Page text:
But there are also a lot of media outlets around the world that are alternative in nature and that are talking about issues and have paid attention to this space. A lot of alternative media, especially in Australia and Ghana, have taken this opportunity to highlight the parallels between what is happening in one country and what is happening in another, and I think that is commendable and something that we struggle with in the United States.

The Guardian has produced a lot of coverage that has paid attention to more thematic coverage that has affiliated some of the protests with bigger issues. Yesterday there was an article that was talking about the protests in Wisconsin, and the headline was: "Far from isolated incident." The coverage then goes back to connect those incidents in that community together. So there are a few examples of how this "outsider" country looking into a country to report on an issue is able to connect the other events in other spaces in a way that U.S. coverage struggles with. When the United States covers crises or protests in other countries, we also see an uptick in attention to the substance. There are a lot more legitimizing features in protest coverage of protests in other countries than there is in the United States covering U.S. protests.

ALEX WOODSON: That's interesting.

You mentioned alternative media in Australia and Ghana. What does that look like exactly? Are these organizations with people on the ground in the United States, or are they producing everything in their home countries?

DANIELLE KILGO: A few of the organizations that I talked to are producing news in their home countries. It is more than a news plug, though, they are really trying to figure out how they can put their unique systems of racism and colonialism and how they are situated in their space and try to figure out how to bring that conversation to make a political statement or even to further their movement by using this moment to say, "This is where we're going to go, and this is how we're going to get there."

I think that the coverage they produce is this eye-opening space where you can say: "This is how racism works in the United States, and it's built on slavery, and here is how racism works here, and our racism was built on a different history and a different foundation."

ALEX WOODSON: When something like the protest in Kenosha happened—and we saw a couple of nights ago the horrible shooting, and the morning after there was all this misinformation out there. As someone who is an expert in this and who studies this, where do you go for information to figure out what exactly happened a couple of nights ago in Kenosha? What would you recommend to someone who doesn't have the time and only has a couple of minutes to figure out what happened? What would you suggest?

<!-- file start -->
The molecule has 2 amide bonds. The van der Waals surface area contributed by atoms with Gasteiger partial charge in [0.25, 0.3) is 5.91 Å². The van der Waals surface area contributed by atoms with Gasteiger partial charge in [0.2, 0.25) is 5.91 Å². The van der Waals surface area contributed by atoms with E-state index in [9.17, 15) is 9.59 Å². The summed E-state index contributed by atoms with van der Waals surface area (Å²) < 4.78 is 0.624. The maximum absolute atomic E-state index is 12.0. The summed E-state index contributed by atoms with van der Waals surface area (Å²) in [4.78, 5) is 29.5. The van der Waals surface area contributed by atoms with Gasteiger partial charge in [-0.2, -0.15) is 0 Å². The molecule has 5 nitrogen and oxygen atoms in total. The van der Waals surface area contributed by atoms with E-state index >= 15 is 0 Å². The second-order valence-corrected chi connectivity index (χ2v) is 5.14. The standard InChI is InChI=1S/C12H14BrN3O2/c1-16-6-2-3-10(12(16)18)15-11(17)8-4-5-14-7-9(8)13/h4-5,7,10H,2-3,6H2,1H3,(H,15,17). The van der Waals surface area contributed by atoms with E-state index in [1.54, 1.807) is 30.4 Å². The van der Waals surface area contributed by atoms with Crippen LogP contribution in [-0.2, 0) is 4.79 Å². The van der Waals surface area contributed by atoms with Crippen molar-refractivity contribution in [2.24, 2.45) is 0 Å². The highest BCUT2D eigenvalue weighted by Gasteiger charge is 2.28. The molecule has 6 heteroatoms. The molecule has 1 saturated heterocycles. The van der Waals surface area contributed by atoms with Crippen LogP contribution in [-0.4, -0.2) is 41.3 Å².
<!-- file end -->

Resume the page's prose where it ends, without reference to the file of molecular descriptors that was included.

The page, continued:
DANIELLE KILGO: I would suggest not relying on one source. If anything, don't rely on one source because one source is going to get something wrong.

I tend to start with a local outlet if I can find it, and The New York Times, The Washington Post, these legacy newspapers are places where I go. Underrated in the online space are National Public Radio (NPR). They produce amazing coverage, and because they are not always oriented to the timeliness of the issue they take a little more time to produce their narratives, especially when they're talking about more thematic coverage. I like to follow up some things with NPR and radio broadcasts to get a more robust understanding of how things actually happened.

I think one of the most dangerous places to look at news and stop is live local news television, because they usually only have one journalist in the space. They usually are connected with the community and go to the people they know. It's chaos. They don't have a full team in a particular area, and the visuals behind it are something that people remember and that they capture and recall very well. I think with local news if you're consuming these images, it's important to follow up with a written narrative that consolidates the facts or the situation of the broader scenario that is going on.